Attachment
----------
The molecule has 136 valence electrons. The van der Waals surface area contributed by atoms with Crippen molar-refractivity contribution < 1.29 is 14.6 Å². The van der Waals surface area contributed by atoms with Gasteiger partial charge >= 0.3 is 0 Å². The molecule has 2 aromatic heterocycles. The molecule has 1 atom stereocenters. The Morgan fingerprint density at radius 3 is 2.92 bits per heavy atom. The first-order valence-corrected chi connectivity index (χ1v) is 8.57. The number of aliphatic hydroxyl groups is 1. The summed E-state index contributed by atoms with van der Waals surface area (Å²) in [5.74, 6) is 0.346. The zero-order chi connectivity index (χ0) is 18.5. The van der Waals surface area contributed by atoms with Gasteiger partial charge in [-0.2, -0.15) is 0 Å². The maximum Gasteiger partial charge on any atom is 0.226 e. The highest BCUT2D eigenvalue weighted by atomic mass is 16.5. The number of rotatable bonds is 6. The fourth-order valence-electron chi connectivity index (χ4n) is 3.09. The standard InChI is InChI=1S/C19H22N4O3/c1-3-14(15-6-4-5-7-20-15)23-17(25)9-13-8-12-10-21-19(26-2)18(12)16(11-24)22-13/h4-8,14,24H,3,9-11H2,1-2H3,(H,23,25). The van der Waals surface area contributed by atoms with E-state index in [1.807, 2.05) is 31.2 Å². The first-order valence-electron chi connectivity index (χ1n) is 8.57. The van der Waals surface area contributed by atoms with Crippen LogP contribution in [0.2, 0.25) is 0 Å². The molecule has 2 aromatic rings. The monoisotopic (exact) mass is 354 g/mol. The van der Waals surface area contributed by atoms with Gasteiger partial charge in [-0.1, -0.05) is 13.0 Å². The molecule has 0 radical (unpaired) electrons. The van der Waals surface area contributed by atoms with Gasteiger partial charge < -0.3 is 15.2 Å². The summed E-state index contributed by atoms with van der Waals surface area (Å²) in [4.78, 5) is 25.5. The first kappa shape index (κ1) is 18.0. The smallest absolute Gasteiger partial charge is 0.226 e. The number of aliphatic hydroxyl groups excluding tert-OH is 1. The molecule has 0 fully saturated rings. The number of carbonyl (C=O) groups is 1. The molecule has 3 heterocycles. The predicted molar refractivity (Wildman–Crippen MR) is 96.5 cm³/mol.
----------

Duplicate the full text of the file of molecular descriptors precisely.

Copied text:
The molecule has 136 valence electrons. The van der Waals surface area contributed by atoms with Crippen molar-refractivity contribution < 1.29 is 14.6 Å². The van der Waals surface area contributed by atoms with Gasteiger partial charge >= 0.3 is 0 Å². The molecule has 2 aromatic heterocycles. The molecule has 1 atom stereocenters. The Morgan fingerprint density at radius 3 is 2.92 bits per heavy atom. The first-order valence-corrected chi connectivity index (χ1v) is 8.57. The number of aliphatic hydroxyl groups is 1. The summed E-state index contributed by atoms with van der Waals surface area (Å²) in [5.74, 6) is 0.346. The zero-order chi connectivity index (χ0) is 18.5. The van der Waals surface area contributed by atoms with Gasteiger partial charge in [-0.2, -0.15) is 0 Å². The maximum Gasteiger partial charge on any atom is 0.226 e. The highest BCUT2D eigenvalue weighted by atomic mass is 16.5. The number of rotatable bonds is 6. The fourth-order valence-electron chi connectivity index (χ4n) is 3.09. The standard InChI is InChI=1S/C19H22N4O3/c1-3-14(15-6-4-5-7-20-15)23-17(25)9-13-8-12-10-21-19(26-2)18(12)16(11-24)22-13/h4-8,14,24H,3,9-11H2,1-2H3,(H,23,25). The van der Waals surface area contributed by atoms with E-state index in [1.807, 2.05) is 31.2 Å². The first-order valence-electron chi connectivity index (χ1n) is 8.57. The van der Waals surface area contributed by atoms with Crippen LogP contribution in [0.2, 0.25) is 0 Å². The molecule has 2 aromatic rings. The monoisotopic (exact) mass is 354 g/mol. The van der Waals surface area contributed by atoms with Gasteiger partial charge in [-0.1, -0.05) is 13.0 Å². The molecule has 0 radical (unpaired) electrons. The van der Waals surface area contributed by atoms with Gasteiger partial charge < -0.3 is 15.2 Å². The summed E-state index contributed by atoms with van der Waals surface area (Å²) in [4.78, 5) is 25.5. The first kappa shape index (κ1) is 18.0. The smallest absolute Gasteiger partial charge is 0.226 e. The number of aliphatic hydroxyl groups excluding tert-OH is 1. The molecule has 0 fully saturated rings. The number of carbonyl (C=O) groups is 1. The molecule has 3 heterocycles. The predicted molar refractivity (Wildman–Crippen MR) is 96.5 cm³/mol.